Public Institutions: These are schools that are chartered, owned, operated and funded by a state or local government. They are frequently called "publicly funded" truck driving schools for this reason. Examples of these types of schools include local community colleges, vocational-technical schools (Vo-Techs) or state colleges. At publicly funded truck driving schools, the truck driving program is only one of many courses that are taught at the school. For example, a public school may offer computer training, welding, automotive technology, accounting, and many other courses in addition to truck driving. So a key question to answer for yourself is this: will you get the attention you need in this program or is truck driving just one of the 250 courses they offer? Often an advantage to a publicly funded school, however, is the cost. Since these schools are "publicly funded," the cost of programs may be subsidized in some manner by the state or local government. Costs are supposed to be lower as a result. But you need to compare prices (and the curriculum) to determine if this is the case. Sometimes these programs accept only a few students per class, so the charge per student remains high. Another issue is that public institutions are sometimes less flexible than private schools. If you want a more customized program or need flexibility with class hours, for example, a private school can be easier to work with. Public schools usually have a set number of classes per year, and that's it. If you miss the first class, you may have to wait 10 or 15 weeks to start. Whereas a private school is in a better position to alter the schedule to fit your needs. Lastly, public school programs are sometimes much longer than private schools. This can be good if the training is more thorough. But if you are out of work and want to start driving and earning a paycheck quickly, a longer program may not be the best answer for you.

Motor Carrier Training Watch out! This is training where -- literally -- "the rubber meets the road." These are truck driving "schools" that are being run for one reason only: the company doing the training wants as many drivers as possible, usually in as short a period as they can. The objective is simply to get drivers on the road hauling freight so the company can make more money. We do not recommend this type of training and warn that you be VERY careful if you choose this route. This type of training is not really a school at all. It is really an on the job training program. It is designed to give an individual minimal driving skills necessary to pass the CDL test. Then the driver can begin running freight with a "driver-trainer," who is usually just another driver with a little more experience.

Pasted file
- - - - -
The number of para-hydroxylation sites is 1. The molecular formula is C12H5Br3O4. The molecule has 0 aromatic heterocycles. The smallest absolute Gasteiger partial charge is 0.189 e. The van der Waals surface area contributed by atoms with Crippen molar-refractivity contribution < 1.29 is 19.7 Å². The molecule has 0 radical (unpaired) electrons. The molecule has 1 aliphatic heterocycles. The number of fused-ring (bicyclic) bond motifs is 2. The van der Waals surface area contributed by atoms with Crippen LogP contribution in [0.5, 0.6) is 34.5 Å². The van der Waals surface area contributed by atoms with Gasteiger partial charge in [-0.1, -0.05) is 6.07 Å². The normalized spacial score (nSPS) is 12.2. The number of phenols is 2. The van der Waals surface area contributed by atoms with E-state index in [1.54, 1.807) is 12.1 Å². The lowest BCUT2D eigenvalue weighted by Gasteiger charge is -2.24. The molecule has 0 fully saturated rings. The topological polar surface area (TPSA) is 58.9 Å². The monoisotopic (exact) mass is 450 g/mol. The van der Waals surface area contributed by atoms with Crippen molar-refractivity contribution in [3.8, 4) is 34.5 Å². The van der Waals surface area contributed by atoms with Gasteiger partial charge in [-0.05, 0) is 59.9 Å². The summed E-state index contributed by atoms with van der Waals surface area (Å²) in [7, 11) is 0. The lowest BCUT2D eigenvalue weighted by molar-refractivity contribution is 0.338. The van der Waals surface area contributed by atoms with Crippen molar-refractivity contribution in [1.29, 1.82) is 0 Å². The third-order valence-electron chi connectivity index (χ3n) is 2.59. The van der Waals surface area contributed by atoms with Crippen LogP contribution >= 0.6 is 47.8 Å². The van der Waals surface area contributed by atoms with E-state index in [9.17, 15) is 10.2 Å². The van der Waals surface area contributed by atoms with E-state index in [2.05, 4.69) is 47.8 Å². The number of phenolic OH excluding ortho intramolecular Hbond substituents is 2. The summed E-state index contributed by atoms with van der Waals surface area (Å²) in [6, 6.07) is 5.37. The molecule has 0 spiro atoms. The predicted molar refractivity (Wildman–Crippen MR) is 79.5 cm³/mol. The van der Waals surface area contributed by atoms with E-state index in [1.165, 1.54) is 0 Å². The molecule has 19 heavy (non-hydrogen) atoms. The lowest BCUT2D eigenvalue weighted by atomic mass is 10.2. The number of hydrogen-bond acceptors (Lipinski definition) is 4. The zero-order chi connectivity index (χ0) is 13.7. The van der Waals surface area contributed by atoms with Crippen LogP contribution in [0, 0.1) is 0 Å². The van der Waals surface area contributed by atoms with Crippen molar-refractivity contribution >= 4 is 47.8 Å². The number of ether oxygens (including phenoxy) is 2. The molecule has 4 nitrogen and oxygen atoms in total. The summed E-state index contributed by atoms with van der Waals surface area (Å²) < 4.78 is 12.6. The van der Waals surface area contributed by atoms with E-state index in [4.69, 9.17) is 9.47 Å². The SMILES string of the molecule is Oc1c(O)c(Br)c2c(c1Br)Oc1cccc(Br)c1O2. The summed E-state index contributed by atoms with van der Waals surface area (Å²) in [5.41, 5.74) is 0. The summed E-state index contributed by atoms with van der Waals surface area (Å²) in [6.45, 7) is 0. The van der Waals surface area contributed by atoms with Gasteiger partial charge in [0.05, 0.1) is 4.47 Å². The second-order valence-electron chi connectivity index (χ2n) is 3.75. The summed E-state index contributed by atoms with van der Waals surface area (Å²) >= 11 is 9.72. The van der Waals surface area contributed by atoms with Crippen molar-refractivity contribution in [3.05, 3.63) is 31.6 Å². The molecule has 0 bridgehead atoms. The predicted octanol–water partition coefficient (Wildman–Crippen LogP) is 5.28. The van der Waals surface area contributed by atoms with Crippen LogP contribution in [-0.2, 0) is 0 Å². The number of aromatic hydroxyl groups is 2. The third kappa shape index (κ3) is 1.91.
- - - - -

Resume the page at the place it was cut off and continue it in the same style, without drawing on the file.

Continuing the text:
CERTIFICATION: In the truck driving school business, Certification is different from state licensing. A certified truck driving school is one that has been "certified" to meet the trucking industry's training standard. Certification means that an independent third party (in other words someone unrelated to the school) has inspected the school and "certified" that the training should result in a graduate that has the basic skills to be an entry-level truck driver. It has nothing to do with state licensing or accreditation. Certification is becoming increasingly important to employers and state agencies that fund training for students.

There is only one organization that currently certifies truck driving courses: The Professional Truck Driver Institute (PTDI), located in Alexandria, Virginia. PTDI certification is voluntary. A school is not required to become certified. But a certified school is probably the best guarantee that a truck driving school maintains high truck driver training standards.

PTDI has developed three sets of strict standards that they apply to truck driving schools that want to be certified. PTDI will inspect the school and determine whether the standards are met. If they are met, the school's course is certified (schools are not certified) and the school can advertise that it teaches a course certified by PTDI. The three standards are for Skills, Knowledge and Curriculum. Skill standards are the basic skills an entry level driver should have (shifting, backing, vehicle inspection, etc.). As you might guess, knowledge standards describe the basic information a driver should know (how to plan a trip, licensing requirements, accident procedures and cargo documentation, for example). Finally, PTDI's curriculum standards identify the minimum course of instruction a truck driving school must present, including topics addressed and hours required for class, truck lab and driving. PTDI's standards for a school in this regard are very high. For example, PTDI requires that every student individually have at least 44 hours of driving instruction behind the wheel. That's a lot of driving time, and it cannot include any hours observing. (See Observation Time below).